Visual acuity is our ability to see clearly. As humans our eyesight may not be as impressive as some other mammals but nevertheless it serves us sufficiently to conduct our daily activities. But eyesight problems have become commonplace in the modern world for a number of different reasons. It is lifestyle-related, due to genetics and even associated with some of the chronic diseases that have become common these days. The common causes of bad eyesight can vary. It may be a problem with the way light is bent, the amount of light that can enter the eye or a deterioration of the light-sensitive eye tissue.
How Eyesight Works
In order to understand how bad eyesight arises, it is first important to understand normal vision.
- Light rays enter the eye through the transparent cornea.
- The cornea bends (refracts) the light through the pupil. The refractive index of the cornea stays constant.
- The partially bent light now passes through the fluid in the front chamber of the eye (aqueous humor).
- It then passes through the lens within the eyeball.
- The lens can alter its shape at will to change its refractive index. This ability is known as accommodation.
- The light will be refracted further by the lens.
- Upon exiting the lens, the light rays will pass through the vitreous humor in the eyeball.
- It eventually reaches and strikes the retina.
- The macula on the retina is the most light sensitive area and is responsible for our sharp central vision.
- The specialized cells of the retina convert the light into nerve signals which are relayed to the brain.
- The brain decodes these signals and it is perceived as the sense of vision.
Types Of Eyesight Problems
There are different causes of bad eyesight depending on the part of eye that is malfunctioning. Sometimes the problem lies with the nerves that carry signals between the eye and brain, or with the visual centers in the brain, but these are relatively uncommon. The most common problems are refractive errors of the eye. This simply means that the cornea and/or lens is not bending the light correctly. Then there are distinct lens problems where the light cannot pass through the normally clear lens. Less common causes when there are problems with a fluid buildup in the anterior chamber of the eye (aqeous humor) leading to nerve damage or deterioration of the retina.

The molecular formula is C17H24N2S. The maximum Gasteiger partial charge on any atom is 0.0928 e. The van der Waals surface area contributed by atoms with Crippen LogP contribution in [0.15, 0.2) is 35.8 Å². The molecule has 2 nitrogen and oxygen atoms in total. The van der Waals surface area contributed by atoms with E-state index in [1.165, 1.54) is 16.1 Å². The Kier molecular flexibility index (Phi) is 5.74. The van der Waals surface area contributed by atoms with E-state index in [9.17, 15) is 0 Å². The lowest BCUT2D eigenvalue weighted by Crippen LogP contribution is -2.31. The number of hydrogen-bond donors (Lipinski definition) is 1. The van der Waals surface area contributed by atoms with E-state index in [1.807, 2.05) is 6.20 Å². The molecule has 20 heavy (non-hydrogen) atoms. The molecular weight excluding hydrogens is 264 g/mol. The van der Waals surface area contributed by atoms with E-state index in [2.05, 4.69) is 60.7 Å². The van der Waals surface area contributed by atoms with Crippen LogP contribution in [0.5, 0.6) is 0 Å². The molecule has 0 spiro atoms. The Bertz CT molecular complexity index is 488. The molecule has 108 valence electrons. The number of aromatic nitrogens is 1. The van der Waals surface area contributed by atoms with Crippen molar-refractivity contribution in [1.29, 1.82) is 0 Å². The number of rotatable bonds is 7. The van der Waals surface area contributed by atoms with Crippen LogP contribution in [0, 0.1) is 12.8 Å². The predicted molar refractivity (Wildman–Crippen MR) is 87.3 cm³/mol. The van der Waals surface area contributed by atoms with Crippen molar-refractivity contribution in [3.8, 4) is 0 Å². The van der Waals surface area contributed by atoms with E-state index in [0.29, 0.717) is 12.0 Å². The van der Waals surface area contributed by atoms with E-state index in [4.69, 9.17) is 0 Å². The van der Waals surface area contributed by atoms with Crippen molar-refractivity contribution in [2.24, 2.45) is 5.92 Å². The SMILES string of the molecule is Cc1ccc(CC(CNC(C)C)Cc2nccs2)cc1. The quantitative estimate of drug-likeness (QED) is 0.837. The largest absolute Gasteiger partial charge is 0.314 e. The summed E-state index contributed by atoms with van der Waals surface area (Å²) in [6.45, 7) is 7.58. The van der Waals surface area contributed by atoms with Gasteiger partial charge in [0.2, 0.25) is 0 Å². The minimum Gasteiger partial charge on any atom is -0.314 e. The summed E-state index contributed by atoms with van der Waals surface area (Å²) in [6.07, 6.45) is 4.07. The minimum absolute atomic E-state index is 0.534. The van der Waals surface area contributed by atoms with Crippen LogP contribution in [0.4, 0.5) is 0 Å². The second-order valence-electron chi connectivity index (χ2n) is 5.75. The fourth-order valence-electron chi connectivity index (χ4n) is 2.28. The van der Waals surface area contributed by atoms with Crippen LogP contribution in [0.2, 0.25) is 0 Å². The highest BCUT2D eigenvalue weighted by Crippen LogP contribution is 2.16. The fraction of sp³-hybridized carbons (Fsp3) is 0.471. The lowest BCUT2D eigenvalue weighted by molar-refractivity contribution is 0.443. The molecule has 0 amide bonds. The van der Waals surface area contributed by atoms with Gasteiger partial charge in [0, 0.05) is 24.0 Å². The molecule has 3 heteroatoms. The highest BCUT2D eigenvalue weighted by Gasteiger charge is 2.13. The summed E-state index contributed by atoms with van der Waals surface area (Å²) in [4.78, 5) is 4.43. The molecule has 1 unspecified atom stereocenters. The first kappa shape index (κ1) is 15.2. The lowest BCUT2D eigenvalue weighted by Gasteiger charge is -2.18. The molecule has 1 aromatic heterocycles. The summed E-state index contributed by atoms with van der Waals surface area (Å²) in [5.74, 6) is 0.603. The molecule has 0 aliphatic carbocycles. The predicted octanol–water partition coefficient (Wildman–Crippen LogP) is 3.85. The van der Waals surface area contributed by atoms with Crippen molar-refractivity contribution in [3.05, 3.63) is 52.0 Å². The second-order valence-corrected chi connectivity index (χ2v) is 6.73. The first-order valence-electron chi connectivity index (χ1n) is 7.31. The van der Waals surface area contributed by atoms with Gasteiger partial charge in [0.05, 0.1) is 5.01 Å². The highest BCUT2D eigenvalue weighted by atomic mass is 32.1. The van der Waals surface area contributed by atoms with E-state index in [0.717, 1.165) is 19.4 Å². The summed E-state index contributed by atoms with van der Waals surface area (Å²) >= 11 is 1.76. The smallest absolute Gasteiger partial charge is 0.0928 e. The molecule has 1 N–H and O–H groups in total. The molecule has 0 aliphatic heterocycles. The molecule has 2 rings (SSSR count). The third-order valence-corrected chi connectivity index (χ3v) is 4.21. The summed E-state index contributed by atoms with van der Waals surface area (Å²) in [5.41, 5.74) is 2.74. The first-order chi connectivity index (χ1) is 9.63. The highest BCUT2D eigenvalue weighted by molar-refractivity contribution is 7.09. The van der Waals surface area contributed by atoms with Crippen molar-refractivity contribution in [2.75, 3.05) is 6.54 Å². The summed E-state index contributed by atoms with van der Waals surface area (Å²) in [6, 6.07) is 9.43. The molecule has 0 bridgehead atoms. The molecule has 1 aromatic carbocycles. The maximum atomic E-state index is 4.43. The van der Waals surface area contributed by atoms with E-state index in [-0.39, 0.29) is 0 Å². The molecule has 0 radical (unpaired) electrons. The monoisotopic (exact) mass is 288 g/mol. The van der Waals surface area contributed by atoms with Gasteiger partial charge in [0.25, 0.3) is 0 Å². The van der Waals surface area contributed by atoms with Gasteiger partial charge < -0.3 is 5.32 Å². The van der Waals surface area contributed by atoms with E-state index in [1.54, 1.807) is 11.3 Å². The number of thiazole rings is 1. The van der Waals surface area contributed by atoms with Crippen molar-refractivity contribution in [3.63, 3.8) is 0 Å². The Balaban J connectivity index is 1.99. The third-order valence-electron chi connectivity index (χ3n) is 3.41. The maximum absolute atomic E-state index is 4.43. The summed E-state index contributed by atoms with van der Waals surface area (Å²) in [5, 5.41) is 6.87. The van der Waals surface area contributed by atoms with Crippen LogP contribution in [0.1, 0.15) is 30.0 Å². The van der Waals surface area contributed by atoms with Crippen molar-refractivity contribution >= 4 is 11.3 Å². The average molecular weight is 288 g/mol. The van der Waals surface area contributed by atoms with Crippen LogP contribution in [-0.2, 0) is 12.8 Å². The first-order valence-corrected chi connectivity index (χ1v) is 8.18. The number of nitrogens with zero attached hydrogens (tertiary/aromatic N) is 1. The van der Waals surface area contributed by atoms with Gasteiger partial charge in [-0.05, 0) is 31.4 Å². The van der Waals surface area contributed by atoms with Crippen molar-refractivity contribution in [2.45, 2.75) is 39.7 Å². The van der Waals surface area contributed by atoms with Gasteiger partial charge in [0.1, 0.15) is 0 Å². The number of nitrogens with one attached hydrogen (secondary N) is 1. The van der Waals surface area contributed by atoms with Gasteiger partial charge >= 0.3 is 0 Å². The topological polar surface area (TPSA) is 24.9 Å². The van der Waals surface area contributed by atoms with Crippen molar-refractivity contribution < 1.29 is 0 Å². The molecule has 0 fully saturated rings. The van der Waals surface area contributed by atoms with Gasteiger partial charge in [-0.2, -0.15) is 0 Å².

Irrespective of the nature of the underlying problem, visual acuity is compromised. The most common symptom is blurred vision but a person may also experience dull or cloudy vision, tunnel vision, glare or halos around lights and in severe cases even blindness. The cause of each type of eyesight problem is not always known. It may be due to an interplay of multiple factors. However, advances in modern medicine now means that most types of common eyesight problems can be treated quite effectively and even cured if it is diagnosed in the early stages.
Far Eyesight Is Bad
Myopia, or nearsightedness, is one of the most common refractive errors. It simply means that you cannot see objects in the distance but nearby objects are still clear. It is therefore also known as short sight or shortsightedness. Myopia usually starts in childhood and affects about 1 out of 3 adults. Here the eyeball is either too long or the cornea is too curved and despite the best efforts of the lens, it cannot compensate sufficiently to focus a clear image on the retina. Myopia can be corrected with eyeglasses, contact lens or eye surgery.
Near Eyesight Is Bad